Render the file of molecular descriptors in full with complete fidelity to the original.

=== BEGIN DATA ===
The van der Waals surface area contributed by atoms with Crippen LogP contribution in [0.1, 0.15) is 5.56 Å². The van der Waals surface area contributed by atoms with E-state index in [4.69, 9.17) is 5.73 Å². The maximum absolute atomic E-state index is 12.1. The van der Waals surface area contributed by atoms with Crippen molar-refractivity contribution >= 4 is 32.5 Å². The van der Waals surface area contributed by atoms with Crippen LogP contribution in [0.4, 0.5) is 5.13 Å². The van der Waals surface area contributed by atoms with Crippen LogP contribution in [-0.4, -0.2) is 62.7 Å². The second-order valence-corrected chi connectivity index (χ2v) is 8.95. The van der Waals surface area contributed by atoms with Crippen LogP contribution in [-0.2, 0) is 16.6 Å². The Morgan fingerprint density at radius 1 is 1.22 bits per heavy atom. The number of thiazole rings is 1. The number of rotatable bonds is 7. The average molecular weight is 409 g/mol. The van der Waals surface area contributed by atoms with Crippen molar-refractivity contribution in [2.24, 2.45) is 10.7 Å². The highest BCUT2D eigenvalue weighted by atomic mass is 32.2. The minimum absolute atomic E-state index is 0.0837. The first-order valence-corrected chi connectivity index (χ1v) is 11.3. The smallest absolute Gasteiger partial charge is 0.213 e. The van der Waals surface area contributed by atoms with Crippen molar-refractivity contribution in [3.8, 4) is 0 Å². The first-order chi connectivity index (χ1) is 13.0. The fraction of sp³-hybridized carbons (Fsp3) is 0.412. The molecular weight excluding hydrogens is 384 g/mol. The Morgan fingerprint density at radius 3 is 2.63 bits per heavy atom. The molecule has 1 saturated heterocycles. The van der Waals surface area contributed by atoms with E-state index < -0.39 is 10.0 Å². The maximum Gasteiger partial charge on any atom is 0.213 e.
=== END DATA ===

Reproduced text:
The van der Waals surface area contributed by atoms with Crippen LogP contribution in [0.1, 0.15) is 5.56 Å². The van der Waals surface area contributed by atoms with E-state index in [4.69, 9.17) is 5.73 Å². The maximum absolute atomic E-state index is 12.1. The van der Waals surface area contributed by atoms with Crippen molar-refractivity contribution >= 4 is 32.5 Å². The van der Waals surface area contributed by atoms with Crippen LogP contribution in [0.4, 0.5) is 5.13 Å². The van der Waals surface area contributed by atoms with Crippen LogP contribution in [-0.4, -0.2) is 62.7 Å². The second-order valence-corrected chi connectivity index (χ2v) is 8.95. The van der Waals surface area contributed by atoms with Crippen LogP contribution in [-0.2, 0) is 16.6 Å². The Morgan fingerprint density at radius 1 is 1.22 bits per heavy atom. The number of thiazole rings is 1. The number of rotatable bonds is 7. The average molecular weight is 409 g/mol. The van der Waals surface area contributed by atoms with Crippen molar-refractivity contribution in [2.24, 2.45) is 10.7 Å². The highest BCUT2D eigenvalue weighted by atomic mass is 32.2. The minimum absolute atomic E-state index is 0.0837. The first-order valence-corrected chi connectivity index (χ1v) is 11.3. The smallest absolute Gasteiger partial charge is 0.213 e. The van der Waals surface area contributed by atoms with Crippen molar-refractivity contribution in [3.8, 4) is 0 Å². The first-order chi connectivity index (χ1) is 13.0. The fraction of sp³-hybridized carbons (Fsp3) is 0.412. The molecular weight excluding hydrogens is 384 g/mol. The Morgan fingerprint density at radius 3 is 2.63 bits per heavy atom. The molecule has 1 saturated heterocycles. The van der Waals surface area contributed by atoms with E-state index < -0.39 is 10.0 Å². The maximum Gasteiger partial charge on any atom is 0.213 e.